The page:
Now, the draft makes no mention of the future of Bashar al-Assad. This is definitely an “Elephant in the room” because Assad has been responsible for the deaths of countless numbers of his own people. The Syrian government which he leads has been implicated in the use of chemical weapons as well as advanced conventional weaponry against its own people; under the guise of eradicating terrorists. In war there will always be casualties; but Assad has overseen the systematic slaughter of the people he is supposedly oath-bound to protect. He and his family have shown the greatest arrogance in the face of human suffering, and have lost the goodwill of majority of the people, and the right to be called their leader. So why is he still being allowed to stay on? Why is the issue of his political future conspicuously absent from the draft? Again, we go back to the political differences and issues of strategic importance to the UNSC permanent member states. I do not wish to address again, the issue of how Obama’s overly cautious (albeit cowardly) stance led to the continued defiance of Assad, and the emergence of Russia as somewhat of the “superpower” in all of this. I think I have over-flogged the issue (even though I would still speak on it if compelled to) and the records speak for themselves! So let’s speak about Russia for a bit. Russia and Syria share a relationship which goes back to the days of Hafez al-Assad (Bashar’s late father). At this point I would not say that Putin sees himself as a loyal friend of Bashar al-Assad, but more as the leader of a country that is concerned about reviving old-glory and maintaining all strategic positions that give it some sort of authority and importance in the global community. Russia is not about to give up its naval bases in Syria (Tartus and Latakia), which gives it influence in the Mediterranean Sea region, and access to warmer waters. So even if Assad is eventually deemed to be too cancerous to be kept on, any replacement- emphasis on the word “any”- would have to be deemed to be loyal to the Russian regime, if Moscow is going to give its “stamp of approval”. And seeing as Obama has given the bulk of authority as regards Syria to President Putin, his opinion will undoubtedly be of vital importance…except a significant shift occurs. Putin has stated that any future decisions concerning the government of Syria will have to be made by the Syrian citizens; but he fools no one. Who is to say that Assad would not put himself on any future ballot? And even if he doesn’t, another Kremlin stooge would most likely be infused into the race. What this then portends for the people of Syria, only time will reveal. But from the present vantage point, it’s not looking too good.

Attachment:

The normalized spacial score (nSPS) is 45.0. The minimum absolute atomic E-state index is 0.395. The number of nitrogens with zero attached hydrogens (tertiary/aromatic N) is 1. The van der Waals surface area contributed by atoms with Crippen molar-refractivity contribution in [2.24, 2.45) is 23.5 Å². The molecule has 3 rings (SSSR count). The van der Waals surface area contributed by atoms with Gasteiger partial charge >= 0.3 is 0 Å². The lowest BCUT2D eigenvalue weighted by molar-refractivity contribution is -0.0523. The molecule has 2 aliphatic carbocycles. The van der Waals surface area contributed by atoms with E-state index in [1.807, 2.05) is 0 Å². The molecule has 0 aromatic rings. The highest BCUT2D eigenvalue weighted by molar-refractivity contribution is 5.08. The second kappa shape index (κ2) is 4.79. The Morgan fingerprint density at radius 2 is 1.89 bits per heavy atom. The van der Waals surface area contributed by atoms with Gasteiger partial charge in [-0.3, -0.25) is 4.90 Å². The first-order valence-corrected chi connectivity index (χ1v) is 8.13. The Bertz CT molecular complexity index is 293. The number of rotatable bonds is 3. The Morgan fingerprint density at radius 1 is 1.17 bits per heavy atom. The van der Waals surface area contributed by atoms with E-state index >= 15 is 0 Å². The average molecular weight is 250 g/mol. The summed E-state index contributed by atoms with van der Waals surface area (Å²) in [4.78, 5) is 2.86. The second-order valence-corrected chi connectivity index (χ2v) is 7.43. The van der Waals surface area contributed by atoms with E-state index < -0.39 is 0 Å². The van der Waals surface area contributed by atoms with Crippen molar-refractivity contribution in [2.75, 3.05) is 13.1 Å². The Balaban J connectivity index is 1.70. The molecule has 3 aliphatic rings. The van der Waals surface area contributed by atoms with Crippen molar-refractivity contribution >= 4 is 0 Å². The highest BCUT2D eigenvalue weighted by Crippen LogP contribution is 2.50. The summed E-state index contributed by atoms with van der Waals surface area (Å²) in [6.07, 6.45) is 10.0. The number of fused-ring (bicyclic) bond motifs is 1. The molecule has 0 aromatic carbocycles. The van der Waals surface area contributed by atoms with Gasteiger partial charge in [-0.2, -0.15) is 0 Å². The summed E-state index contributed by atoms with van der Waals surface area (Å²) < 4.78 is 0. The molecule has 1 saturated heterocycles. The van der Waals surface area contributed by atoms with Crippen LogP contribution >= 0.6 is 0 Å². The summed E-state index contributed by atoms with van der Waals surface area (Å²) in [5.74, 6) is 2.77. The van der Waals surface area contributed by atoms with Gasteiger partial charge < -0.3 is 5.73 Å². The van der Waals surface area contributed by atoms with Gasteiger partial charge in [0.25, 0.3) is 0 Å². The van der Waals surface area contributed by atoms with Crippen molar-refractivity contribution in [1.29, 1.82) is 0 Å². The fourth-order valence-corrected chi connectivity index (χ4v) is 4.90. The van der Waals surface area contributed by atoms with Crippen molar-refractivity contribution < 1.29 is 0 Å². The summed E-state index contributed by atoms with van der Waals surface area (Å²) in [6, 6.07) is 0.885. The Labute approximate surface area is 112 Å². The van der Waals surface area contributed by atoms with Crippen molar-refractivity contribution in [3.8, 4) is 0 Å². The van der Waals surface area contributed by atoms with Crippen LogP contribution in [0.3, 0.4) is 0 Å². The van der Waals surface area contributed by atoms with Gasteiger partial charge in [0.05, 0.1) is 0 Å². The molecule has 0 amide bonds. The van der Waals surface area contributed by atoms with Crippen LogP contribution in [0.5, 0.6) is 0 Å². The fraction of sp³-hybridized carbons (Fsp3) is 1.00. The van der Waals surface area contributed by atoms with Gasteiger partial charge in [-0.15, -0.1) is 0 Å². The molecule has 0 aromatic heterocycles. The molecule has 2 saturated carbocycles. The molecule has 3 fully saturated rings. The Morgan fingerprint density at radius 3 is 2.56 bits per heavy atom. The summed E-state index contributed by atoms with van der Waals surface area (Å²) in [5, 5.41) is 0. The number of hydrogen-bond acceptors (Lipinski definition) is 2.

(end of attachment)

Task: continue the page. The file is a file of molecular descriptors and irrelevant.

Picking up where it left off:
Then we come to the issue of the cease-fire itself. The parties to this agreement and future discussions, are the Assad government and opposition forces (i.e. the moderate rebels whose positions Russia has bombed continually, to preserve Assad). Certainly, there shouldn’t be any major problem getting the Syrian National Army and other moderate rebel factions to the negotiating table. But are they the major problem spot in Syria? The answer is no. ISIS- and other terrorist groups such as the Al-Nusra front- is the major problem right now in Syria. ISIS is not a rational organization that plays by the rule of law; so even if a cease-fire deal is reached, it certainly does not include a pact of peace by ISIS. So therefore, the war is by no means over. If a cease-fire is reached, then I imagine that a political agreement between the opposition and the government to oversee the joint military campaign against ISIS will also have to be reached. Will that even be possible? With the issue now between Russia and Turkey, can the Turkish-allied Turkmen rebels also reach an agreement with the Russian-backed Assad government? What about the Kurds, who want their own autonomy in Iraq and Syria…will they also be in agreement with the Assad regime? What will the terms of agreement even look like for the parties involved, and their respective allies/backers? Okay let’s try and be optimistic and say that by some strange spell of luck, an agreement that is acceptable (or at least somewhat acceptable) to the parties involved, emerges…does that still eliminate the threat of ISIS? No. So it’s not “problem completely solved”. ISIS controls large swaths of territory within Syria. It controls even more territory than the Assad regime itself. It controls not just territory, but people and vast resources…and it strengthens its controls through fear. I guess the best hope is that any future agreement will lead to a more concerted and intense military campaign against ISIS; employing the combined manpower, intelligence and resources of the agreed parties, within Syria. Also, the influence of the leaders of the respective parties can be brought to bear upon the Sunni tribesmen leaders, to try and bring about a shift in loyalty away from ISIS, towards the agreed parties. Again, modalities will have to be worked out in everyone’s favor. In any case, it is worth trying.